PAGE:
Keep It Real: Everything You Need to Know About Researching and Writing Creative Nonfiction

Keep It Real: Everything You Need to Know About Researching and Writing Creative Nonfiction

Lee Gutkind

Language: English

Pages: 160

ISBN: 0393330982

Format: PDF / Kindle (mobi) / ePub


The one guide every creative nonfiction writer needs to turn to when being "creative."

Writers of memoir and narrative nonfiction are experiencing difficult days with the discovery that some well-known works in the genre contain exaggerations--or are partially fabricated. But what are the parameters of creative nonfiction? Keep It Real begins by defining creative nonfiction. Then it explores the flexibility of the form--the liberties and the boundaries that allow writers to be as truthful, factual, and artful as possible. A succinct but rich compendium of ideas, terms, and techniques, Keep It Real clarifies the ins and outs of writing creative nonfiction. Starting with acknowledgment of sources, running through fact-checking, metaphor, and navel gazing, and responsibilities to their subjects, this book provides all the information you need to write with verve while remaining true to your story.

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writer has tools as well; for example, setting off a conversation with quotation marks is a signal that someone actually spoke those words. Creative nonfiction’s great literary power comes from its essential connection to fact. If writers compromise that relationship, the writing grows weaker, and they risk losing their audience. Most important, the tour guide’s role is to tell readers where to look. The filmmaker Akira Kurosawa reminds us that “to be an artist means never to avert one’s eyes.”

rubble, fire damage, open garbage,” and “Visiting hours are daily, eleven to two … Immediate Family Only Allowed in Jail.” from image to reflection Annie Dillard invites us to witness an eclipse, leaping from image to reflection, physics to metaphysics: “It began with no ado.” Later: “The second before the sun went out we saw a wall of shadow come speeding at us. We no sooner saw it than it was upon us, like thunder.… It slammed the hill and knocked us out.” Then her leap: “The world which lay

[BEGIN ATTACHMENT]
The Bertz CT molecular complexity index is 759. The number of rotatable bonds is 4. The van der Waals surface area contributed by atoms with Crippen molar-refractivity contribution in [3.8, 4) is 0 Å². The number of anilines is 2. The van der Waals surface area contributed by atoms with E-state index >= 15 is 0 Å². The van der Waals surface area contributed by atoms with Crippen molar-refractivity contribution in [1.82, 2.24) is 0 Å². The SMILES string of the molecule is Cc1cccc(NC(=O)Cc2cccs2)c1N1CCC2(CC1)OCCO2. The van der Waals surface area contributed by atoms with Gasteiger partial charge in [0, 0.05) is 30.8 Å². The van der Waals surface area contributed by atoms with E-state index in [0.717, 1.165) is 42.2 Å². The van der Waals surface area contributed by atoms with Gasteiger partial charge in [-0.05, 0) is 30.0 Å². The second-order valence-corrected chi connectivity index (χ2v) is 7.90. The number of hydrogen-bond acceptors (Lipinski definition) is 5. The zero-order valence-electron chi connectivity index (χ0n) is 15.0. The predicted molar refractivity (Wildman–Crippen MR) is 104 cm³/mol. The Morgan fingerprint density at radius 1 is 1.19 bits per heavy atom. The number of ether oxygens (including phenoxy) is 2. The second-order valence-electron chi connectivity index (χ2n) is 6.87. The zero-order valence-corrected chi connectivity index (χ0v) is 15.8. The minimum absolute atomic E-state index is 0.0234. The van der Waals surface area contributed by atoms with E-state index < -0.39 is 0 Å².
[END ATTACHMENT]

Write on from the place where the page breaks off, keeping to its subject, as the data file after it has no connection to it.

and despite what some critics say, this is not a bad thing. There are so many wonderful, human, funny, powerful, and true stories out there. (Try Ann Patchett’s Truth & Beauty, a sad and inspiring story of friendship; Greg Bottoms’s Angelhead, a haunting story about what it’s like to grow up in a family one of whose members is mentally ill; Kathy Dobie’s incisive The Only Girl in the Car, a story about a girl coming of age in a brutal small town.) But there is also a trend toward the other side

Creative Nonfiction to prepare a special issue, “A Million Little Choices,” to lay out guidelines for the genre, presenting questions, controversies, and conflicts for writers and readers to consider. As soon as the issue was published, the immediate and overwhelmingly positive response told us that we had addressed a need and satisfied a growing unrest about the dos and don’ts of the form. Keep It Real expands upon the original journal issue and includes even more topics. Keep It Real was a

Creative Nonfiction to prepare a special issue, “A Million Little Choices,” to lay out guidelines for the genre, presenting questions, controversies, and conflicts for writers and readers to consider. As soon as the issue was published, the immediate and overwhelmingly positive response told us that we had addressed a need and satisfied a growing unrest about the dos and don’ts of the form. Keep It Real expands upon the original journal issue and includes even more topics. Keep It Real was a

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